Bird flu in cows ‘remarkably unremarkable’ as experts call for calmness

By Teodora Lyubomirova

- Last updated on GMT


Related tags Milk cows Dairy Poultry Avian influenza

Experts have moved swiftly to dissipate producer and consumer anxiety as new cases of bird flu-positive dairy cattle emerge.

Alex Hamberg, bureau director of the Pennsylvania Department of Agriculture, told dairy industry stakeholders that the virus infecting US dairy cattle is ‘remarkably unremarkable’ and there’s no evidence that it has mutated.

In a conference call organized by the Center for Dairy Excellence, Hamberg relayed a conversation he had with Mia Kim Torchetti, director of the National Veterinary Services Laboratories: “I was speaking with doctor Torchetti earlier today [Wednesday, April 3] about this virus that’s affecting cattle, and in her words, it is remarkably unremarkable.

“So there's no evidence at this point that this has changed in a manner that it's now become mammalian-adapted; it’s still a bird virus.”

Last month, USDA confirmed that a strain of highly pathogenic avian influenza (HPAI) virus was detected in dairy cows in Texas and Kansas. The detections were believed to be the first to affect ruminants and affect older mid-lactation cows, causing them to suddenly dry off or produce thick, colostrum-like milk. The condition isn’t associated with deaths as cows mostly recover with supportive measures in around 12 days, though some do not return to lactation.

Since the first detections in March, further cases have emerged in the past week, including additional cases in Texas and New Mexico, and more recently, in Michigan, Idaho and Ohio. Cows were initially considered ‘dead-end hosts’ – i.e., unlikely to further transmit the virus – but detections on a Michigan farm that had taken in cattle from Texas suggested cow-to-cow transmission could not be ruled out. In addition, a dairy worker believed to have been in close contact with a sick cow tested positive for the virus; the person had eye redness as the only symptoms and is isolating while recovering.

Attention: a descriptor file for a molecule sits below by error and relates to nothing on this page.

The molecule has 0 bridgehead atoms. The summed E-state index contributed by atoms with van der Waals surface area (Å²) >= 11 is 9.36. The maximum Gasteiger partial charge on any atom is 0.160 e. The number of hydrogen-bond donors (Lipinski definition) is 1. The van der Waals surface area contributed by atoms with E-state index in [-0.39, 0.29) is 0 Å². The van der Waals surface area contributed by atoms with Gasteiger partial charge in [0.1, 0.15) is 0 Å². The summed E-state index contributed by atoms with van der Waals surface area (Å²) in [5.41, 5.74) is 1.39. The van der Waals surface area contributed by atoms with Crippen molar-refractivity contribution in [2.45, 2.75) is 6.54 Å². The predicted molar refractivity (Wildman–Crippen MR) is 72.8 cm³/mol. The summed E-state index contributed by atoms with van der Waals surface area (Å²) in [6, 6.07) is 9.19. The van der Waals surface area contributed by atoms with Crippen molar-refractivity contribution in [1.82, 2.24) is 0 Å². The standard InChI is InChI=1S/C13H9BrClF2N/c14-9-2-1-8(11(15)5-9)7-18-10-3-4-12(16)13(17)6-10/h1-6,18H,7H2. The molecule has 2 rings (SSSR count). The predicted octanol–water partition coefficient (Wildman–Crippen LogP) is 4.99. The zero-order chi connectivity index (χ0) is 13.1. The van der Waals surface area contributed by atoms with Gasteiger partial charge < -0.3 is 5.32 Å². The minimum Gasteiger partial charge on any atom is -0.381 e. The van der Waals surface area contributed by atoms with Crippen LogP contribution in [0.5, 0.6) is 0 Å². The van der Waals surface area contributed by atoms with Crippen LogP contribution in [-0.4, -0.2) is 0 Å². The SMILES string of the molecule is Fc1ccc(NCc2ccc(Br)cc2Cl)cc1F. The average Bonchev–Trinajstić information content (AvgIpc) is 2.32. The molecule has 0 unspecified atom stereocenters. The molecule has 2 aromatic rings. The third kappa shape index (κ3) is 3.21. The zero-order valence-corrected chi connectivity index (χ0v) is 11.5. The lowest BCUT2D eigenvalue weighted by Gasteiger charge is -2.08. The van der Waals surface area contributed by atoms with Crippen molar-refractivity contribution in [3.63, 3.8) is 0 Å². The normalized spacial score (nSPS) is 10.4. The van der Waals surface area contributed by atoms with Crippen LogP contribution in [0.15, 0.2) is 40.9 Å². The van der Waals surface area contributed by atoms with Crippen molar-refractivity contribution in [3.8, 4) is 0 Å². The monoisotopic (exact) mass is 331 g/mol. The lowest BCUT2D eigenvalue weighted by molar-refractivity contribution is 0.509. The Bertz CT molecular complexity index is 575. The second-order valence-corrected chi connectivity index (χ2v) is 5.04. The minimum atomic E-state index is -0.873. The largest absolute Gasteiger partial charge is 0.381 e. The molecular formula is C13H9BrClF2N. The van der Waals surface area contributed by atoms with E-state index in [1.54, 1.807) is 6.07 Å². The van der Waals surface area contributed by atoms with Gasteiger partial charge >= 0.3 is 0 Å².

Addressing the recent detections among cows and the rare case in a human, Hamberg suggested these were possible scenarios. “This is still being considered a spillover event,” he explained. “Usually, when we see spillover events, we do have some evidence that there may be transmission between cattle – but in general, the transmission is between animals in that population.

“In this case, cattle tends to be very poor [in spreading]; there’s not a lot of transmission there.

“There isn’t a specific mutation that we can point to and say the virus is now mammalian-adapted. There are known mammalian-adapted mutations out there that we have seen over the years [but] this virus is not showing those yet.”

Consumers will ‘inevitably be worried’

Besides lack of proof of mutations, pasteurization inactivates the virus, making commercial milk supplies safe for consumption. There are also no fears of milk shortage, with just several of herds across all of the US affected by the virus so far.

Nevertheless, dairy brands could benefit from reassuring their consumers, according to Katrina Diamonon, principal analyst at London, UK-based data analytics company GlobalData. “Despite assurances from health authorities, it will be difficult for consumers to detach this concerning news story from their own experiences,” she said. “Many will inevitably be worried about how the spread of this virus may affect the safety of the meat and dairy products they consume.

“There is also residual anxiety and fear following the unprecedented and devastating impacts of the COVID-19 pandemic. Even though there is no definitive proof of how the pandemic started, one prominent theory is that the virus emerged in wild animals and spread to humans at the market. This has naturally served to raise suspicion about the meat supply chain and cause consumers to rethink their choices.”

She said brands can build trust with consumers through clear labeling, certifications and seals as well as traceability and supply chain information. “No brand is immune from food safety scares, but proactive reassurances from brands can help regain consumer trust,” Diamonon concluded.

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